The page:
Winnipeg hosts International Winter Cycling Congress

Notoriously cold city an apt setting for winter cycling event

Winnipeg is hosting the second International Winter Cycling Congress (IWCC) from Feb. 12-14.
The three-day congress will showcase winter cycling techniques, host numerous community, cultural, and educational events, and provide a forum for planners and policy makers to share ideas and inspiration around the subject of cycling during the winter.
The congress seeks to show that cycling during the winter is possible, and is a choice that many Winnipeggers are making.
Numerous speakers and participants from around the world, from Norway to the United States, will take part, covering topics from health to city planning.
Activities will occur throughout the week and into the weekend relating to cycling, including a restaurant tour and bike polo tournament.
Premier Greg Selinger will open the congress the morning of Feb. 12. Winnipeg Mayor Sam Katz will open the panels and discussions on Feb. 13.
Winnipeg is unique in the cycling world in that it has a large number of community bike shops, where individuals can learn about bike repair and connect with their local cycling communities. These shops are often hubs of cycling activism, and serve as repositories of mechanical know-how for do-it-yourselfers.
Winnipeg cycling enthusiast Anders Swanson attended the first winter cycling congress in Finland last year and is responsible for bringing the event to this side of the Atlantic.
“A big part of this is to show that cycling during the winter is something that everyone can do. We’ve seen more people continue to cycle when the cold comes, and I think that’s a really encouraging sign,” said Swanson.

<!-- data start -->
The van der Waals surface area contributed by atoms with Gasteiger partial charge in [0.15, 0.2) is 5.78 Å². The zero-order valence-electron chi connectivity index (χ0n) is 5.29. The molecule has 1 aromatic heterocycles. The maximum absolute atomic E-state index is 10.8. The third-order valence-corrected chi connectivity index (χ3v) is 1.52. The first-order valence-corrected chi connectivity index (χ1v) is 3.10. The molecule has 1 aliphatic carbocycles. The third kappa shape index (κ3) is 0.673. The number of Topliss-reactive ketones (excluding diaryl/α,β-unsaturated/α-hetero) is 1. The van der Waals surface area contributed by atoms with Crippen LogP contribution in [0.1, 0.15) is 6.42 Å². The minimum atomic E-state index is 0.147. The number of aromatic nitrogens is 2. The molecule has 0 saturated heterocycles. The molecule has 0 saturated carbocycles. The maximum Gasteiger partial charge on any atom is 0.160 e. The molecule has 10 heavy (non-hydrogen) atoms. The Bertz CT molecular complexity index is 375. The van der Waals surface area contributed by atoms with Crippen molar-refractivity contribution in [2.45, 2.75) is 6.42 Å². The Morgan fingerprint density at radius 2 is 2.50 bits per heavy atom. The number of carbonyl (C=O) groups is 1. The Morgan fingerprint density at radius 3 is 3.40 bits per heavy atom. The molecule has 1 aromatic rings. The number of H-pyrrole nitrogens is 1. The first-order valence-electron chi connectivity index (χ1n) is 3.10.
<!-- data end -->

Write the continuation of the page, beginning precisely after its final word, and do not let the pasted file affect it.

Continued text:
Friday will see a panel discussion at the U of M in conjunction with IWCC titled Cold Campus Cycling. Sarah Thiessen, a volunteer at the University of Winnipeg’s Bike Lab and member of the University of Winnipeg Students’ Association Ice Riders student group, will share her thoughts about the vibrant cycling culture developing in Winnipeg, and the foundation this provides for community building and activism.
“I’m really proud of the state of activism on campus here, how ego-less and fun it is – how fun is a really big part of involving people in a cause. People won’t want to do something if it’s a drag. It’s a big part of why the Ice Riders group is so successful, we have fun,” Thiessen told the Manitoban.
Panelists from Finland; Madison, Wisconsin; and Chicago will join Thiessen to share experiences and insights from their cities.
The final day of the congress, Feb. 14, is also Winter Bike to Work Day. Winnipeg will be competing against numerous other cities around the world to see which will have the largest winter cycling turnout.

Participants can register for Winter Bike to Work Day at